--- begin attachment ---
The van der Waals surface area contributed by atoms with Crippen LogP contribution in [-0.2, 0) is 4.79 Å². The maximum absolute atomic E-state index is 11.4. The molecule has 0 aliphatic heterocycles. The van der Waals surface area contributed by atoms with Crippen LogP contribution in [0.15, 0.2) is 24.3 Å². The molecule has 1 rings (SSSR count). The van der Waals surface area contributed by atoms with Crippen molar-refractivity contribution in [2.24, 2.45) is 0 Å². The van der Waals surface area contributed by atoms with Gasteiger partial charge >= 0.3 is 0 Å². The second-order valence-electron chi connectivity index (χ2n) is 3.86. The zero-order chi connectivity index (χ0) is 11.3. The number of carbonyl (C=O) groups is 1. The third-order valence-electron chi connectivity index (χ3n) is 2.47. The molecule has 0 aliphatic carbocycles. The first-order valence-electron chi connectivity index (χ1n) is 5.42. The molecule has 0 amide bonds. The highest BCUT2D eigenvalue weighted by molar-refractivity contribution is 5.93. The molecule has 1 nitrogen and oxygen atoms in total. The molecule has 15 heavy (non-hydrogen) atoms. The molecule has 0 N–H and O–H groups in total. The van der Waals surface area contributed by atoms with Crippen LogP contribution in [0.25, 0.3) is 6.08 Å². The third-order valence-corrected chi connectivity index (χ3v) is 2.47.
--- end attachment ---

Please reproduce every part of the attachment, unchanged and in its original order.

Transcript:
The van der Waals surface area contributed by atoms with Crippen LogP contribution in [-0.2, 0) is 4.79 Å². The maximum absolute atomic E-state index is 11.4. The molecule has 0 aliphatic heterocycles. The van der Waals surface area contributed by atoms with Crippen LogP contribution in [0.15, 0.2) is 24.3 Å². The molecule has 1 rings (SSSR count). The van der Waals surface area contributed by atoms with Crippen molar-refractivity contribution in [2.24, 2.45) is 0 Å². The van der Waals surface area contributed by atoms with Gasteiger partial charge >= 0.3 is 0 Å². The second-order valence-electron chi connectivity index (χ2n) is 3.86. The zero-order chi connectivity index (χ0) is 11.3. The number of carbonyl (C=O) groups is 1. The third-order valence-electron chi connectivity index (χ3n) is 2.47. The molecule has 0 aliphatic carbocycles. The first-order valence-electron chi connectivity index (χ1n) is 5.42. The molecule has 0 amide bonds. The highest BCUT2D eigenvalue weighted by molar-refractivity contribution is 5.93. The molecule has 1 nitrogen and oxygen atoms in total. The molecule has 15 heavy (non-hydrogen) atoms. The molecule has 0 N–H and O–H groups in total. The van der Waals surface area contributed by atoms with Crippen LogP contribution in [0.25, 0.3) is 6.08 Å². The third-order valence-corrected chi connectivity index (χ3v) is 2.47.